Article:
(Last Updated on : 30/03/2010)
As mentioned in the Puranas, Nidagha was a son of Pulastya and disciple of Ribhu. To him Ribhu willingly communicated perfect knowledge. The house of Pulastya was at Viranagara, which was situated on the banks of the Devika River.
In a beautiful grove adjoining to the stream, the pupil of Ribhu, Nidagha, was familiar with devotional practices. When a thousand divine years had elapsed, Ribhu went to the city of Pulastya, to visit his disciple. One day when Viswadevas was standing at the doorway, at the end of a sacrifice to the Viswadevas, he was seen by his scholar, who hastened to present him the usual offering, or Arghya, and conducted him into the house. When his hands and feet were washed and he was seated, Nidagha invited him respectfully to eat.
Ribhu asked Nidagha what food is there in the house for he is not fond of indifferent viands. Nidagha replied that there are cakes of meal, rice, barley, and pulse in the house and requested the sage what he liked. Ribhu asked that he would like to have rice boiled with sugar, wheaten cakes, and milk with curds and molasses.
Nidagha, ordered his wife to prepare food for the sage. His wife in obedience to her husband's commands, prepared sweet and spicy food, and set it before the Brahman; and Nidagha, having stood before him until he had eaten of the meal, which he had desired, thus respectfully addressed him.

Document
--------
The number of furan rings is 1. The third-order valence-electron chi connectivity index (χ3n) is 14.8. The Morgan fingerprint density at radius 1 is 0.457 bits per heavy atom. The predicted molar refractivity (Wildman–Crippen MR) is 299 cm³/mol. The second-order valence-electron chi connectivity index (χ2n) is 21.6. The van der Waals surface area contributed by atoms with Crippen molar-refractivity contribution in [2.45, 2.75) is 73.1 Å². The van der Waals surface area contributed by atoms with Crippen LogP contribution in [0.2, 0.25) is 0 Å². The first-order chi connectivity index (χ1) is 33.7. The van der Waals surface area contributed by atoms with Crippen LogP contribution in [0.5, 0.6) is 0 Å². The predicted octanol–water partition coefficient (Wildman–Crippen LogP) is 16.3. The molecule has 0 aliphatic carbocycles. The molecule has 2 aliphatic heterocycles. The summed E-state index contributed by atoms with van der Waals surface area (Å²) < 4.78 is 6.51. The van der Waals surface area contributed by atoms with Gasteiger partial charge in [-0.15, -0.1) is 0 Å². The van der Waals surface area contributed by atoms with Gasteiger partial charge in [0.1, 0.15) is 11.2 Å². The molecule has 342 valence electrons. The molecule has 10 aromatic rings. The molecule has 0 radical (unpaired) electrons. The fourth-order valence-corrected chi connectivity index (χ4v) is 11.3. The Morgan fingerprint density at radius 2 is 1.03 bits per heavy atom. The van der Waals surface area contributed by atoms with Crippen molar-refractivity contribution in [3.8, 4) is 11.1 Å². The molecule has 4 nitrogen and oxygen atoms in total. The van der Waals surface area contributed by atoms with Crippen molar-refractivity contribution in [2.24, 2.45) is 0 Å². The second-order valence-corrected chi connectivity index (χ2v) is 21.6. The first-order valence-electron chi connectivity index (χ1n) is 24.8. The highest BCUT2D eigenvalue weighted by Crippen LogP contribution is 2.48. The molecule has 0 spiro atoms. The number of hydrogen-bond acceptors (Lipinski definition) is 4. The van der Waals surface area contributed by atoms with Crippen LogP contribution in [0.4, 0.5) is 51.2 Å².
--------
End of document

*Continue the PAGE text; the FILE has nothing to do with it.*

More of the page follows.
Nidagha then questioned Ribhu if he had eaten sufficiently, and with pleasure. He asked the Sage if his mind is received contentment from the food. Nidagha asked where the sage resides and where he is going.
After finishing his meal, Ribhu said that he did not like being questioned about his meal. When the earthly element is parched by fire, then hunger is engendered and thirst is produced and when the moisture of the body has been absorbed by internal or digestive heat. Hunger and thirst are the functions of the body, and satisfaction must always be afforded Ribhu by that by which they are removed; for when hunger is Ribhu no longer sensible, pleasure and contentment of mind are faculties of the intellect ask their condition of the mind then, for man is not affected by them. Therefore the mind, which properly judges of what is or is not sweet are impressed with the notion of identity, and that, this effect of identity tends to liberation. After hearing all these words Nidagha came to know of the ultimate truth.